It is therefore essential for the state to not only strengthen its institutions but also to hold political parties to account for any violent activities in which they are engaged. This is the only way to ensure a peaceful and democratic process. It is also important to ensure that the accountability process is transparent, so that all stakeholders can be confident that justice is being served.

Furthermore, accountability should be seen as a deterrent against any violent actions. The negative effects of political parties using violence and extreme behaviours are a threat to democracy as political violence and extreme behaviours can undermine the democratic process and weaken the legitimacy of the government. Violence can also discourage people from participating in the political process, leading to apathy and disengagement. Most devastating ramification of violence by political parties is polarization and division in the society on regional, sectarian, and ethnic lines. This promotes exclusivity instead of inclusive culture. The resultant instability has economic ramifications leading to decreased investment and economic growth. This can further exacerbate social and political tensions, creating a vicious cycle of violence and economic decline. Finally, all these factors impinge upon the prestige of the state in the comity of nations internationally.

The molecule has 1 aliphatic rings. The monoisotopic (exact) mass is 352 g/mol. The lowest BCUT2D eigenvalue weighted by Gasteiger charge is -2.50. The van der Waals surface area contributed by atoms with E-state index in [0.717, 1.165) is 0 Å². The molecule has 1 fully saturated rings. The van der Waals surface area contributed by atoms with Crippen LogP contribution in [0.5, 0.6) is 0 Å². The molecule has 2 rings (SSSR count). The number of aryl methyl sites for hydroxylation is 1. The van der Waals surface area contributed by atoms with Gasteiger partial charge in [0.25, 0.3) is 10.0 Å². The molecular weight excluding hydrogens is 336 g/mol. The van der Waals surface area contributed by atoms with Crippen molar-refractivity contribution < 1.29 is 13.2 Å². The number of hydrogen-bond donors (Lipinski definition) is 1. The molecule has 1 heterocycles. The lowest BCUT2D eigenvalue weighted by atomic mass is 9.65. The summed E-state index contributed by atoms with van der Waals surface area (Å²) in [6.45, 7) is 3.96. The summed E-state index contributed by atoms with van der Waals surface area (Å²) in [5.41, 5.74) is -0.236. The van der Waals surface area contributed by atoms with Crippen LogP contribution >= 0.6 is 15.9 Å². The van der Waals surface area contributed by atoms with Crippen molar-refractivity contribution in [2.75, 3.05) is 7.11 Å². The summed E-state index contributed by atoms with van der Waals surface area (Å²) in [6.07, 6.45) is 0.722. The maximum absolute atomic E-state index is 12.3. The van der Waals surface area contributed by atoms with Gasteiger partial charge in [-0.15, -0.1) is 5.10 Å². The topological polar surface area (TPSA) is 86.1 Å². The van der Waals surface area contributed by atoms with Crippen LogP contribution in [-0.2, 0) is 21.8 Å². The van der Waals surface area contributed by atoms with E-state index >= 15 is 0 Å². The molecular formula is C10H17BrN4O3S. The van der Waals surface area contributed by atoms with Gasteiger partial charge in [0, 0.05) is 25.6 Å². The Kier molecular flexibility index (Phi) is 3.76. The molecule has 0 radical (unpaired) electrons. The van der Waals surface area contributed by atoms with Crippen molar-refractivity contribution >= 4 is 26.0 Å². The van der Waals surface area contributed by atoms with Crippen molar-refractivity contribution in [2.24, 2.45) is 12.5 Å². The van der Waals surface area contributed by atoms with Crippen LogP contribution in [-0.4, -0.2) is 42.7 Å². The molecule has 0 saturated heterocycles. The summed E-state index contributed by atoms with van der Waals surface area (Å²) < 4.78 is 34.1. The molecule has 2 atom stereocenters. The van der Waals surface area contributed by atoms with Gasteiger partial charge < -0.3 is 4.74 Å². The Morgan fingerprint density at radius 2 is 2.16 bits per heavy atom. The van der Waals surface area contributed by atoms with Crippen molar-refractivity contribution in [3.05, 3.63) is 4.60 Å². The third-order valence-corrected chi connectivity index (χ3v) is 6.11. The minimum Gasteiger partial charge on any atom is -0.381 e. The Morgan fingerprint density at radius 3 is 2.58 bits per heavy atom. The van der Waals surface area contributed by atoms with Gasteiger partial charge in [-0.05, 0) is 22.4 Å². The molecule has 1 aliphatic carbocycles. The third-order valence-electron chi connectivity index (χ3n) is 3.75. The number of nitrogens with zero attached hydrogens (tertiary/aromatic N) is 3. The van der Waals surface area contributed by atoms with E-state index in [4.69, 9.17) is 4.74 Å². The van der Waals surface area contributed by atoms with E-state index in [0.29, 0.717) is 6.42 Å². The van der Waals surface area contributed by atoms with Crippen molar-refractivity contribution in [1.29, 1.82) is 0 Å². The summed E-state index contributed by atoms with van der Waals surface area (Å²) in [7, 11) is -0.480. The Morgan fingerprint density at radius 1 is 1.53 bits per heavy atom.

The challenge facing Pakistan is how to move from this unstable situation to a more peaceful and just political order. This requires a renewed commitment to democracy, the rule of law, and strengthening of the political institutions. It also requires a willingness to address the structural shortcomings that leads to violence. This by no means is a small task, but we do not have the luxury of any alternatives for a more stable and secure political order in the society.